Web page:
What is really driving the new demand for commodities is the strong price performance of the past five years. As always happens, momentum creates its own demand, nowhere better typified than in the market for silver, where it is frustrated investment demand, not physical demand, that is mostly now driving up the price. This will in time - if it has not already happened - create another of the classic bubbles of financial market history. A rise in interest rates, a big move in the dollar, a cyclical downturn in the Asian economies could wreak havoc when the music finally stops, not least because many market participants are highly geared.
The first and most telling sign of a genuine bubble is that plausible-sounding rationalisations and extrapolations start to take the place of serious or consistent analysis. Most people are now familiar with the main outlines of the bull case for commodities, principally soaring demand in China and India - as these two countries belatedly race towards industrialisation - and shortages and capacity constraints on the supply side. There is no doubt that these are the factors that explain the start of the current bull market, as spotted by the likes of Jim Rogers and Warren Buffett five years ago.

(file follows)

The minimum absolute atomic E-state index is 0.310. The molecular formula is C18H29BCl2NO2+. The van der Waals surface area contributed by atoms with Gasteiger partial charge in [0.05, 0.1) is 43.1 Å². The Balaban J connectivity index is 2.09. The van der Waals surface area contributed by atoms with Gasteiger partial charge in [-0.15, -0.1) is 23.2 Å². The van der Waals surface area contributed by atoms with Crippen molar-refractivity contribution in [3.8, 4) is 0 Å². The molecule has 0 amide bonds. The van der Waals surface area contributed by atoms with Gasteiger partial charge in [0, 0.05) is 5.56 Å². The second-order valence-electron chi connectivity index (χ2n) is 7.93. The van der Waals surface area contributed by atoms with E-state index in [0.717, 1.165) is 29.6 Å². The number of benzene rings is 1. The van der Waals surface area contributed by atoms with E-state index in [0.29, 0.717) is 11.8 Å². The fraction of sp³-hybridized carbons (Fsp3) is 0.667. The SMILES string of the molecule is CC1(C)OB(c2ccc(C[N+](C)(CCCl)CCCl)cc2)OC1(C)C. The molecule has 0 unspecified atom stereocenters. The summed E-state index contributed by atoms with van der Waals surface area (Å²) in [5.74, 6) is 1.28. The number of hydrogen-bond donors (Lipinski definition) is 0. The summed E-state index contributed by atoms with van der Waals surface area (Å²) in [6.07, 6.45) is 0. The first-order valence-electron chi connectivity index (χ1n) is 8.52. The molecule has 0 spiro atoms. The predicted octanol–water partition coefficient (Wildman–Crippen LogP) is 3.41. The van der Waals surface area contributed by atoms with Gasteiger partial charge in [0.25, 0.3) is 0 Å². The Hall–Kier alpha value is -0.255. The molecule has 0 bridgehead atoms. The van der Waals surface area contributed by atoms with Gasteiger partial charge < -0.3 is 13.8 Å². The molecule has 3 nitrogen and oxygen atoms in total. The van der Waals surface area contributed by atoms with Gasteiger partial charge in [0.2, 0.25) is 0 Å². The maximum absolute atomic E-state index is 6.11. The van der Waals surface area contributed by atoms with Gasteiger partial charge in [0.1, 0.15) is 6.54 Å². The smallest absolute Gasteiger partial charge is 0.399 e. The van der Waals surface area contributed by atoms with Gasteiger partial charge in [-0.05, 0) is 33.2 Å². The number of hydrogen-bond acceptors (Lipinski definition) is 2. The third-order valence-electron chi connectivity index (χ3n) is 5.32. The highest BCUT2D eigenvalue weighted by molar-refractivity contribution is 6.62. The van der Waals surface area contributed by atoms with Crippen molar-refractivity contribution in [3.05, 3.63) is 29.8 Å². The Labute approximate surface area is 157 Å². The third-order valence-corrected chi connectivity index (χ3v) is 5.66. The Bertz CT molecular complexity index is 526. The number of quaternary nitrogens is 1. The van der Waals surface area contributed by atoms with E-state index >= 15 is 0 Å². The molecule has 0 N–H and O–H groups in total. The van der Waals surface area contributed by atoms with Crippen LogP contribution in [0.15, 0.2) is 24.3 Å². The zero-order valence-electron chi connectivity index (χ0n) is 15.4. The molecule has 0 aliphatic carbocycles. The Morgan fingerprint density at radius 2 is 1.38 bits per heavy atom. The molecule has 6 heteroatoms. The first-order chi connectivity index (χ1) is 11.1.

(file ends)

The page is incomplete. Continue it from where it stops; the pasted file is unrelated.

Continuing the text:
But just as you could justify almost any price for an internet stock if you assumed that their business metrics would go on growing indefinitely, so too there is almost no limit to what price you can plausibly justify the current price on a mining stock if you assume that today's high prices will continue growing indefinitely. A brilliant piece of research by James Montier, the behavioural strategist from Dresdner Kleinwort Wasserstein, recently dissected some of the absurdly ambitious earnings forecasts that mining analysts are building into their valuation models.